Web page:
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World: Economic Forum Discusses Global Anger And The Last Superpower

  • Robert McMahon

The World Economic Forum wrestled with issues such as prosperity, poverty, and terrorism on its second day of meetings in New York on 1 February. A panel featuring a top Arab diplomat, a Central European president, and the chief executive of a famous U.S. company debated the issue of global anger and explored why the United States arouses the greatest passions of any country.

New York, 4 February 2002 (RFE/RL) -- It is a time when terrorism dominates national security agendas and global trade meetings regularly brace for violent protests. So an annual gathering of world leaders has devoted more attention than usual to what unleashes such anger.

The World Economic Forum, meeting in New York, continued debates on 1 February over the root causes of some of the violence that rocked the world in the past year.

The first and most obvious cause repeatedly cited by a panel of experts is the growing gap between rich and poor and the resentment this breeds. But the developed world hasn't yet responded meaningfully to the worsening situation in Africa, Asia, and Latin America, said panelist Amr Moussa, an Egyptian diplomat and secretary-general of the League of Arab States.

"Such a situation breeds agitation all over the world. People don't feel that the so-called new international order is really helping them or serving them. Added to that, when we know that two-thirds of the world's population is poor and hungry, (we must realize) those two-thirds are really angry," Moussa said.

The danger of this mounting sense of exclusion was also cited by Kumi Naidoo, a South African who heads a civil society group known as Civicus, USA. He told the panel there is an absence of institutions on a global level that can deal with the impact of converging cultural, political, social, and economic issues.

Naidoo said disillusionment is also rising in developed countries, where long-standing democratic traditions have started to erode. This is breeding anger among rich citizens as well, he said.

"Increasingly, there is a sense that citizens' voices don't actually matter. This is captured in increasingly low voter turnouts, lack of confidence in public institutions [and] the fact that more than 50 percent of the people in the world are women but women continue to be marginalized from the public space," Naidoo said.

The panel shared the belief that the United States arouses the greatest passions worldwide, both negative and positive.

One unfortunate image it conveys is of an aloof, uncaring giant, said Zaki Laidi, a senior research fellow at the Centre D'Etudes et de Recherches International, a French think tank. Laidi said this is nurtured by the enormous influence of Washington on international affairs but its reluctant to engage in multilateral environmental accords or support an international criminal court.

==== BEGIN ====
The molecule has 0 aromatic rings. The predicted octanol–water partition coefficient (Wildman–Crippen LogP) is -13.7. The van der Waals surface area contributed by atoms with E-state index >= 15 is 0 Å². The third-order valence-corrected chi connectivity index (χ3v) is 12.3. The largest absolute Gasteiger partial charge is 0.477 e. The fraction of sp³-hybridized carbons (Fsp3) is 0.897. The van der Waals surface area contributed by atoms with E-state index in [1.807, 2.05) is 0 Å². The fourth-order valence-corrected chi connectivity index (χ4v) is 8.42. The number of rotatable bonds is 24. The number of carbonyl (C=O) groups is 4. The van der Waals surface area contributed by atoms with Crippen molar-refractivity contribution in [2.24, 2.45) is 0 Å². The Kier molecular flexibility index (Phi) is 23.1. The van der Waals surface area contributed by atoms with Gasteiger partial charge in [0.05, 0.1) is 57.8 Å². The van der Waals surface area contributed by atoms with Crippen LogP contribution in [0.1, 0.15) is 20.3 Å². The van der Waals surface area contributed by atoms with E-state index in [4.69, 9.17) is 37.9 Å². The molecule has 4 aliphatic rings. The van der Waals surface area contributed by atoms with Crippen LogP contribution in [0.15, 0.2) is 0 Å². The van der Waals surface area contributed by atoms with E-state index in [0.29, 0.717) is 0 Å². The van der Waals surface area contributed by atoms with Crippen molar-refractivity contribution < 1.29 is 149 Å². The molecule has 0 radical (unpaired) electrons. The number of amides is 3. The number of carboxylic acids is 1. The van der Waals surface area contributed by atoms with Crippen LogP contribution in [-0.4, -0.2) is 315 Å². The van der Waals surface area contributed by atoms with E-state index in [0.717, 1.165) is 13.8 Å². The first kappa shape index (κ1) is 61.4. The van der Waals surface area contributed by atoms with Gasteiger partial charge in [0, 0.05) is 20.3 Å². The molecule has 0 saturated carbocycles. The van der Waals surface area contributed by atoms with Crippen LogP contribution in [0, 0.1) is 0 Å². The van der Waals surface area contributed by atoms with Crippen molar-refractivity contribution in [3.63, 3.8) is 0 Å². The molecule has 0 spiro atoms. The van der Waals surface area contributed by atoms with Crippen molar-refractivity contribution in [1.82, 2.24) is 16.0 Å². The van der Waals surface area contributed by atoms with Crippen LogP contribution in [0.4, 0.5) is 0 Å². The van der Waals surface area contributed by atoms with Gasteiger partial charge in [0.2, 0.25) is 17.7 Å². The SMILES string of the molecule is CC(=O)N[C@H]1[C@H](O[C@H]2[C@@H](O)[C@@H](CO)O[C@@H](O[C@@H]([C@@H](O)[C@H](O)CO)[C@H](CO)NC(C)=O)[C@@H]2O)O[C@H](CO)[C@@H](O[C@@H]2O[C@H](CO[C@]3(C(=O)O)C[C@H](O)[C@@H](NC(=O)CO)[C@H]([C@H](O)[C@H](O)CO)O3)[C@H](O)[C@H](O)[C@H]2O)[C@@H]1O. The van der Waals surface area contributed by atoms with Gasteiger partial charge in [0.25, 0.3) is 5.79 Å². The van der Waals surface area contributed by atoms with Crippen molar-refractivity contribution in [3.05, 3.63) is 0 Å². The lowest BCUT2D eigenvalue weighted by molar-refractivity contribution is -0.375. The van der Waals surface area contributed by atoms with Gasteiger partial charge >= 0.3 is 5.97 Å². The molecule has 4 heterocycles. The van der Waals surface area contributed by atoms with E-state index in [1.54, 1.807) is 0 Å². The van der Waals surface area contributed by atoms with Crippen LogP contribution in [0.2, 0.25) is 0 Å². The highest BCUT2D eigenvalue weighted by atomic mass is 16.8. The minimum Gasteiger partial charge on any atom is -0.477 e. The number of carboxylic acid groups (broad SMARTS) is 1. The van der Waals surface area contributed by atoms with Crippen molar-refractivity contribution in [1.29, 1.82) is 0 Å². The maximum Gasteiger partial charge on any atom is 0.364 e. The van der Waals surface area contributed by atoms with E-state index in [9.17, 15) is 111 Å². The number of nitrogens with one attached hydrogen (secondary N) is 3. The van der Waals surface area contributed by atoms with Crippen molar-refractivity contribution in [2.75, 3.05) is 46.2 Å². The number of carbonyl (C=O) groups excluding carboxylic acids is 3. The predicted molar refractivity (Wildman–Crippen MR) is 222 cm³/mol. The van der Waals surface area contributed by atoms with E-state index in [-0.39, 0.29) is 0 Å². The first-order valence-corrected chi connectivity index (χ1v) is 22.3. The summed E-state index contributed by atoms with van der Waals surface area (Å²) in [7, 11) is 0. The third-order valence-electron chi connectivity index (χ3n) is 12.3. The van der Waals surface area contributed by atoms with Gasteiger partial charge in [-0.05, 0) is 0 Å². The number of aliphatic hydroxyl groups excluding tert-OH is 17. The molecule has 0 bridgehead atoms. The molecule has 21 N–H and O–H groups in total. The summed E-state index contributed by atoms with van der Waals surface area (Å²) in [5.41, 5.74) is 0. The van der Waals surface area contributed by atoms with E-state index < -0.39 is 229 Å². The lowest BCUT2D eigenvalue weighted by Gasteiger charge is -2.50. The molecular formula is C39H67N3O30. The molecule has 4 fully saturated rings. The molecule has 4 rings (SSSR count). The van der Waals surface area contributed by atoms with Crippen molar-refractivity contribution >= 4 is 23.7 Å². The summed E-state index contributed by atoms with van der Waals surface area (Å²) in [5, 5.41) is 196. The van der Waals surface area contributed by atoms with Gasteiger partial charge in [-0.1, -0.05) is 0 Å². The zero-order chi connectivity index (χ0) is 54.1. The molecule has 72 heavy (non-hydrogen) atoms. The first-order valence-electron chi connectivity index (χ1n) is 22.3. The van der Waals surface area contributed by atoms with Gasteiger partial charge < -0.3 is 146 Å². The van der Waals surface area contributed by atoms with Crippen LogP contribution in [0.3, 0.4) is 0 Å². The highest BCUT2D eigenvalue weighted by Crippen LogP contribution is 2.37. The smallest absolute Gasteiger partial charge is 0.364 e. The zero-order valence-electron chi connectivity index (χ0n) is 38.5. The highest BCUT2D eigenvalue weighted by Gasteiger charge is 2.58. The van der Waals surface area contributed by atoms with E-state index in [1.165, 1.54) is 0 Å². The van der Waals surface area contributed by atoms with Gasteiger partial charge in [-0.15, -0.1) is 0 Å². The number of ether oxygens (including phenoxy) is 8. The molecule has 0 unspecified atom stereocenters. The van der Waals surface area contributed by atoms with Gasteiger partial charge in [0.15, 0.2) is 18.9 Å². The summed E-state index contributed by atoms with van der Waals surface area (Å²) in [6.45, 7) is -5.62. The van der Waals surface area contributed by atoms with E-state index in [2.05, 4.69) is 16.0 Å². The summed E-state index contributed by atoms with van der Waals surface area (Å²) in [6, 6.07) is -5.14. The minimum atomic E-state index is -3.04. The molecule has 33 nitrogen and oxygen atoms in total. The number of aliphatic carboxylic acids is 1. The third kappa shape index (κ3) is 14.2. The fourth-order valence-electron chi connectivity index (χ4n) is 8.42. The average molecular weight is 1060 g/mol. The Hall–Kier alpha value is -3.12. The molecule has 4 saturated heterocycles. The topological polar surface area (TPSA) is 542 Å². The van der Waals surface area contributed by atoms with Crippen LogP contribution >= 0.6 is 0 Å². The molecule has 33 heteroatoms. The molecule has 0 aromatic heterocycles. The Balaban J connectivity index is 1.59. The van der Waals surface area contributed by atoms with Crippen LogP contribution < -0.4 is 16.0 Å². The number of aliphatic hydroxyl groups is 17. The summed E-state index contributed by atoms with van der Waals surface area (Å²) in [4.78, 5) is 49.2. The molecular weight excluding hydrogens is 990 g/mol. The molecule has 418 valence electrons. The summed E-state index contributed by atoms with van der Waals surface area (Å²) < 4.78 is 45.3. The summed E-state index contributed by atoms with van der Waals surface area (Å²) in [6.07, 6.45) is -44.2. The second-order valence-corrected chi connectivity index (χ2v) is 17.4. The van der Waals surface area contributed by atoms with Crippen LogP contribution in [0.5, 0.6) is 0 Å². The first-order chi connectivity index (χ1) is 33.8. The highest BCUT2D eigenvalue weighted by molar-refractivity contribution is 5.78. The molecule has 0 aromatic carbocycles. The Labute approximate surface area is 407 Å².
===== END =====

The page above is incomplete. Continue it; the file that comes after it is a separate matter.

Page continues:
"This imperialist power is regarded as I would call a parochial superpower. A power who is influencing the world but whose own population doesn't have a real interest in the world and, in a sense, it's deeply resented," Laidi said.

Laidi said resentments intensified in some areas because of the way the United States has pursued its war on terrorism since the attacks of 11 September. But he said that while U.S. policy generates anger in parts of the world, the United States is also widely admired.

Egypt's Moussa, who is critical of U.S. support for Israel in its conflict with the Palestinians, also sees a wide respect for U.S. accomplishments. He said Americans should not interpret anger in the Arab world as jealousy of U.S. achievements but as a reaction to government policy.

"I believe there is a global admiration for the United States -- the way of life, the culture, the movies, the products. But there is a deep difference with the United States' policies in so many regions that creates real anger and frustration and agitation," Moussa said.

Moussa said there was solidarity with the United States among Arab leaders after the terrorist attacks, but this support has weakened over what he called "biased" U.S. policies in the Middle East.

Another panelist, Polish President Aleksander Kwasniewski, defended U.S. actions since 11 September. He said they have reflected a fundamental change in engagement with the rest of the world.

Kwasniewski said that despite the desire in Europe to assert greater independence from the United States in institutions like NATO, U.S. leadership will remain indispensable.

"We want to have in NATO [a] much stronger European factor, but if we start to discuss how this European factor must be, we [realize] that America must play the crucial role because we are not ready to pay, not ready to organize, not ready to take this responsibility on our side," Kwasniewski said.

The chief executive officer of the worldwide fast-food restaurant McDonald's spoke out against what he called distorted reports of international backlash against multinational corporations. Jack Greenberg said McDonald's restaurants have remained enormously popular worldwide despite coming under attack in some antiglobalization protests.

"Businesses like ours were a target, and yet when you watch how people live every day in terms of what their needs are they behave very differently," Greenberg said. "That doesn't suggest that there aren't real issues, but it does suggest that the dialogue about them and trying to get to real solutions, to get to the core of what government, business, non-governmental organizations can do to resolve them gets lost in that kind of activity."

But Greenberg agreed with other panelists' comments that global businesses have an obligation to be socially responsible to the communities in which they reside.

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